GALLERY: Hunting American Muscle Cars And More On A Sunday Morning In Tokyo
Photography by Ken Saito
If you think car meets in Japan are all about blinking neon lights, wild fiberglass body kits, or else tight, compact, domestic market efficiency, then you just haven’t been looking very hard. While most car meets in Japan are often of the impromptu variety with little in the way of a centralized theme, the weekend morning Cars & Coffee-style meet at the Daikanyama T-Site on the second Sunday of the month aims to change that.
Having been held for a few years now, the Daikanyama “Morning Cruise” has become a staple in the Tokyo automotive scene. It’s something local enthusiasts look forward to each month, the kind of reliably good show that coaxes otherwise dormant machines from their cozy garage bays and into the world proper. The organizers of the event, a group of enthusiasts who are also in charge of the automotive section of the nearby bookshop, usually announce the theme of the Morning Cruise a week or two beforehand. It’s always changing, which in turn keeps the Cruises fresh and worth attending multiple times in a row. While some of the themes have been predictable (Porsche 356s, British cars, G-Wagons, etc) there have been some quirkier ones as of late.
With more than 76 dedicated-theme meets under its belt, the Daikanyama Morning Cruise has had to think further outside the box to avoid repetition. More recently there’s been an EV/Hybrid meet (I assumed nobody here would be interested in reading about that!), a Mercedes W124 event, and a pre-1975 American car get together. Readers from the States might see Challengers and Camaros and such on a regular basis, but all the way out here these things stick out more than American tourists. While I’m far from an expert in Detroit iron, especially the examples from before my time, curiosity dragged me out to the quiet suburb of Daikanyama at 7AM on a recent Sunday morning to get a proper dose of V8.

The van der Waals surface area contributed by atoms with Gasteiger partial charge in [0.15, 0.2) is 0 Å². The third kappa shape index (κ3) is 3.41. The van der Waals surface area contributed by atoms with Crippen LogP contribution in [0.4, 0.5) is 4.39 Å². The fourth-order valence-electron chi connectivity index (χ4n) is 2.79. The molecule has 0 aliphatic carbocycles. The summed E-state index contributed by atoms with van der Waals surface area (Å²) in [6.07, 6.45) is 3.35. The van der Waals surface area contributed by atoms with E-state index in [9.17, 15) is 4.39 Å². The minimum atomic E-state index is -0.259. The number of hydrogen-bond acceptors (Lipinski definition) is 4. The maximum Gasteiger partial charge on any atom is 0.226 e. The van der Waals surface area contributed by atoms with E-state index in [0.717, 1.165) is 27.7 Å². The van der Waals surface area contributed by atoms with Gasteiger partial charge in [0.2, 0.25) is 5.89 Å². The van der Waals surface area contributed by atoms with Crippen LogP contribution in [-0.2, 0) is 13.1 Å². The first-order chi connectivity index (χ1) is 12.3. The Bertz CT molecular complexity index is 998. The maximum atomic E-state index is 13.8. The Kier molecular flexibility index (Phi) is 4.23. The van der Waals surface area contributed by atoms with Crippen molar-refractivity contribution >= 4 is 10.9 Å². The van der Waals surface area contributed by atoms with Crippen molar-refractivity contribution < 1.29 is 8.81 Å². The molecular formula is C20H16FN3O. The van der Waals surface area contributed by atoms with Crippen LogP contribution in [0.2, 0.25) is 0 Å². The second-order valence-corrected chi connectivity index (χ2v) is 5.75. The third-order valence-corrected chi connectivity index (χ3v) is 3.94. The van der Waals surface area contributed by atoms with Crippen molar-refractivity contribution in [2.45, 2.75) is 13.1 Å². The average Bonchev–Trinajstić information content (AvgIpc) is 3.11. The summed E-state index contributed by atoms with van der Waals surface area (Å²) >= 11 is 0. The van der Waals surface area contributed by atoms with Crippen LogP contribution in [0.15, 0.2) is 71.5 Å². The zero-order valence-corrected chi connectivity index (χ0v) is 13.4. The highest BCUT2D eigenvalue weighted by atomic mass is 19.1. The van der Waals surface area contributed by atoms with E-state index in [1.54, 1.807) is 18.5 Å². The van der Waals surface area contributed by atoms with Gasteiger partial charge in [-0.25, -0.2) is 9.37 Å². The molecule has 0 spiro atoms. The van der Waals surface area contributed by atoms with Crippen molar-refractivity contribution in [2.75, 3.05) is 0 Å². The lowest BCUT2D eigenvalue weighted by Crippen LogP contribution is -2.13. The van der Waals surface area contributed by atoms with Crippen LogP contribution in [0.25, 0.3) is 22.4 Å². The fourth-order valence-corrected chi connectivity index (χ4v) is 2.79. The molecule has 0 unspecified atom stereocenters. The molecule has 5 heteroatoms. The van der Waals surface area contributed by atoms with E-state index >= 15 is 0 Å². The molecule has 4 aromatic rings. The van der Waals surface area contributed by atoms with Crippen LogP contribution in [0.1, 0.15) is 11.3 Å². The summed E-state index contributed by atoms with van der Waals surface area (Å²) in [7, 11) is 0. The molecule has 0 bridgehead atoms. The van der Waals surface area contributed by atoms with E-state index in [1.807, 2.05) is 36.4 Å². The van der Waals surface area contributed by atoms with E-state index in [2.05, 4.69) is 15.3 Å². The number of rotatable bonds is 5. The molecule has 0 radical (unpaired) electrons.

From patina’d and pristine pick-ups, to a rather lovely green Z28, a peachy Plum Purple Challenger, a couple of Mustangs, a handful of ‘Cudas, and of course a posse of Corvettes, it was one of the most “on theme” Morning Cruises I’ve attended.
It was obvious that these cars were owned by meticulous people, as are many of the vintage automobiles in this country—quite simply, it costs a lot to own them here, and it shows in the care their owners give these cars. There’s no shortage of Americana fans in Japan, and most of the cars at the meet were in fact registered in areas of Chiba and Yokohama where American culture is particularly popular on the count of the surfing culture and presence of U.S. military bases.
Judging by their owners, these muscle cars would’ve been the poster cars of their youths, and while the Japanese number plates may look odd under the grilles of these big muscle and pony cars, just think how much stranger the cars would have seemed to the average car-obsessed Japanese in the 1960s, reading about the foreign works from GM and Ford and Dodge.
As with every Morning Cruise I’ve attended thus far, there was also nice mix of non-theme cars in attendance. These were parked separately from the main attractions, in case one wasn’t aware that a Honda S800 or a TVR Sagaris are not Made in America. Some of the more interesting from this lot also included a Weismann GT. Remember these? Using a BMW-sourced V8 powertrain wrapped up in a classic British roadster shape, a couple of these oddballs seem to have found equally eclectic owners in this country.
Speaking of oddball sports cars, smaller British manufacturers such as Sunbeam, Ginetta, and TVR all have small but strong followings in Japan. The silver Sagaris pictured above is a regular at car meets across Tokyo for instance. Lotuses (Loti just sounds pretentious, sorry) are also popular choices for those drawn to the compact sports car market (which is small in more ways than one), and there are always a couple of Elises or an Exige at the Daikanyama Morning Cruise.
Slightly rarer were the white W126 S-Class and the C43 AMG parked nearby. Domestic cars were represented in the form of a clean FC-generation Mazda RX-7 convertible, a Nissan Skyline R33 GT-R, and a Honda S660. Yes, even in a meet where the theme is celebrating big-ass American engines and brash muscle car styling, you still get to see a 660cc Honda sports car! Cars & Coffee may have more volume Stateside, but in my mind Japan will always be the king of the parking lot car show.